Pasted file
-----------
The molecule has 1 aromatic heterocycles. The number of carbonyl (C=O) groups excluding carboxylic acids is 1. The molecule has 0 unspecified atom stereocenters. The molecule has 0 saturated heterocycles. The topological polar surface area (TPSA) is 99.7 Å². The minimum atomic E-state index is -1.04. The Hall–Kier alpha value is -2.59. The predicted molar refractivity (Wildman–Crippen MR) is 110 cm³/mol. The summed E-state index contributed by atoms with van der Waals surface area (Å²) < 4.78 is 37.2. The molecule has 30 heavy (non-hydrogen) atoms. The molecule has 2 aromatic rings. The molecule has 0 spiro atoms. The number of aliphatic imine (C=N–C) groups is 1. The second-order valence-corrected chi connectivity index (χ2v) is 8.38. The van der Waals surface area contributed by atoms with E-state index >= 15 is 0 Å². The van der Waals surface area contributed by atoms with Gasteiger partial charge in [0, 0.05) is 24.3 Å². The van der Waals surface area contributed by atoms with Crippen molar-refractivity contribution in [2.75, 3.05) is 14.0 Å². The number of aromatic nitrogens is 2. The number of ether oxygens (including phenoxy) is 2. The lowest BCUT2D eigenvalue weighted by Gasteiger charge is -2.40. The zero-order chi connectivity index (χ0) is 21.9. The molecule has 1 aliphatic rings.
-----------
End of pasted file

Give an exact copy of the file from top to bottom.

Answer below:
The molecule has 1 aromatic heterocycles. The number of carbonyl (C=O) groups excluding carboxylic acids is 1. The molecule has 0 unspecified atom stereocenters. The molecule has 0 saturated heterocycles. The topological polar surface area (TPSA) is 99.7 Å². The minimum atomic E-state index is -1.04. The Hall–Kier alpha value is -2.59. The predicted molar refractivity (Wildman–Crippen MR) is 110 cm³/mol. The summed E-state index contributed by atoms with van der Waals surface area (Å²) < 4.78 is 37.2. The molecule has 30 heavy (non-hydrogen) atoms. The molecule has 2 aromatic rings. The molecule has 0 spiro atoms. The number of aliphatic imine (C=N–C) groups is 1. The second-order valence-corrected chi connectivity index (χ2v) is 8.38. The van der Waals surface area contributed by atoms with E-state index >= 15 is 0 Å². The van der Waals surface area contributed by atoms with Gasteiger partial charge in [0, 0.05) is 24.3 Å². The van der Waals surface area contributed by atoms with Crippen molar-refractivity contribution in [2.75, 3.05) is 14.0 Å². The number of aromatic nitrogens is 2. The number of ether oxygens (including phenoxy) is 2. The lowest BCUT2D eigenvalue weighted by Gasteiger charge is -2.40. The zero-order chi connectivity index (χ0) is 21.9. The molecule has 1 aliphatic rings.